Those caveats aside, there is a great deal to welcome and cherish here. The choice of repertoire, for one thing. Kuijken does not tell us the reasons behind the selections he has made, but they combine to make a well-rounded, convincing programme of generally less well-known Telemann (I would guess that only the G major Concerto for Two Flutes, with its whopping concertante part also for bassoon, is likely to be familiar territory for most listeners). It’s nowhere stated that the disc is intended as an introduction to or sampler of Telemann for those unfamiliar with him, but in fact it would work very well as such. It mixes concertos for multiple instruments (with a particular focus on the flute) with more standardly scored orchestral pieces. Two of these, the relatively formal Ouverture and Sinfonia Melodica, form an effective frame for the in some ways more playful works in between. All in all, Kuijken offers us a sequence of works that are informed by a wide range of styles and influences, and which probably also represent different phases of Telemann’s career – though it is hard to be sure about this, given the often extreme difficulty of dating his works even approximately.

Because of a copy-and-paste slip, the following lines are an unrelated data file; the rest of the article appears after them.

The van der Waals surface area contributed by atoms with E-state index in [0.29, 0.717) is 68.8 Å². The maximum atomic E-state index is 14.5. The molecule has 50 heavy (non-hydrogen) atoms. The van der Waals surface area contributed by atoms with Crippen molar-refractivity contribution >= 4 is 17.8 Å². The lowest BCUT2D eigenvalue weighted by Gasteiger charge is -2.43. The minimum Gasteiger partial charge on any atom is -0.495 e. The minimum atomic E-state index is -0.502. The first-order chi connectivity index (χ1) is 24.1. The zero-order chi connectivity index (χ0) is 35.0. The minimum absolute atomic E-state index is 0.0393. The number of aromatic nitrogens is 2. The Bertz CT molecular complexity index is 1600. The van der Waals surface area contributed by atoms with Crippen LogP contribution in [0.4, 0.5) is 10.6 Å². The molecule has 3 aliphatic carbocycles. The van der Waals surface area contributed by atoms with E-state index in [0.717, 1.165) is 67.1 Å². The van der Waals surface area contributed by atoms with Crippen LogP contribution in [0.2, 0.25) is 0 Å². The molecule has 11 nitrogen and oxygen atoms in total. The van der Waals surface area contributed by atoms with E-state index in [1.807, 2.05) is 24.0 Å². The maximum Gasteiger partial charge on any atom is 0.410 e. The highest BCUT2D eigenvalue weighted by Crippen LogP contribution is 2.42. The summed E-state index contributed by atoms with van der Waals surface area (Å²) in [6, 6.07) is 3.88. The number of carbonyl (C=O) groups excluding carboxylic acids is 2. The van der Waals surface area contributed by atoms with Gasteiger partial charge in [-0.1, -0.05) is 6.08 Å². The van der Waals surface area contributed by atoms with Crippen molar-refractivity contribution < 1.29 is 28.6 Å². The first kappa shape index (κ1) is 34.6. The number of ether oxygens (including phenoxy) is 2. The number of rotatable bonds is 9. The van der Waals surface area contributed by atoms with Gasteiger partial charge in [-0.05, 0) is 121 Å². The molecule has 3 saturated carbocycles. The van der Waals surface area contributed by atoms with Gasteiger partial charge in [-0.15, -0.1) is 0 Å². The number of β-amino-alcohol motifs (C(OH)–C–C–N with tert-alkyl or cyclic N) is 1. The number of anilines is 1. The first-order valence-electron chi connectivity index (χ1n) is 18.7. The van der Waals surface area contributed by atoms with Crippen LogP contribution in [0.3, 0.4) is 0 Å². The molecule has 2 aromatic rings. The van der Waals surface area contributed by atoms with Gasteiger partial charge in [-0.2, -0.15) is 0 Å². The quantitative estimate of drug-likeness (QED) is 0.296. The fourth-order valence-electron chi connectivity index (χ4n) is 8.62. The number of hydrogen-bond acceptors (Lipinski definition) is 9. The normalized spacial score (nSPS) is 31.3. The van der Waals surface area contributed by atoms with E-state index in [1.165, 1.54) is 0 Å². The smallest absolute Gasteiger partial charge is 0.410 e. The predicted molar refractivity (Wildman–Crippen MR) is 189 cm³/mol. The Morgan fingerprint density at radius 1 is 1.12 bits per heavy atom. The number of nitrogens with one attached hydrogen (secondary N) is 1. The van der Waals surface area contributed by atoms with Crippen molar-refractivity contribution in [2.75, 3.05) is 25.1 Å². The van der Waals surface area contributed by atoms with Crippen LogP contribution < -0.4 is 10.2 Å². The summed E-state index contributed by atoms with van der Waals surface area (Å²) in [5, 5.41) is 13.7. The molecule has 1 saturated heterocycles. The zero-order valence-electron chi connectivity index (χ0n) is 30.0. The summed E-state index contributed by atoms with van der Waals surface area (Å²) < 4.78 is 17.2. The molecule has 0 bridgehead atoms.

Another selling point, alongside the choice of items, is the playing of the Indianapolis Baroque Orchestra. I confess I had not heard them before, even though this is now their fourth disc for Naxos. The previous three are also directed by Barthold Kuijken, and feature mainly, though not exclusively, French repertoire – Telemann in fact gets a look-in on two of them, appropriately enough given his marked indebtedness to French as well as German precursors. All three of the earlier discs were reviewed for MWI by Brian Wilson, and he was enthusiastic – to varying degrees – about all of them (review, review, review). I too find the playing of the (here 16-strong) orchestra highly attractive: it has elegance, polish and, as implied earlier, a certain gentleness of manner. All the instrumental soloists are good, which makes it a shame that, of them, only Kuijken himself is named – one can at least guess at the others’ identity using the booklet’s orchestral list, but that’s not ideal.

Overall, then, this is an appealing Telemann concert which usefully fills a gap in the catalogue (as far as I can tell, no two of the five works have previously appeared together on the same single disc). At Naxos price it can be warmly recommended to those who want to get to know Telemann for the first time, as well as to those who find Kuijken’s perspective on the composer congenial or constructively challenging. As I say, for my taste he is a bit laid-back, rather too inclined to pull his punches; but others will relish that, and it certainly doesn’t stop the disc being a consistently enjoyable and rewarding listen. Telemann emerges from it, as he always should, as one of music’s great life-enhancers.

Nigel Harris
Previous review: Brian Wilson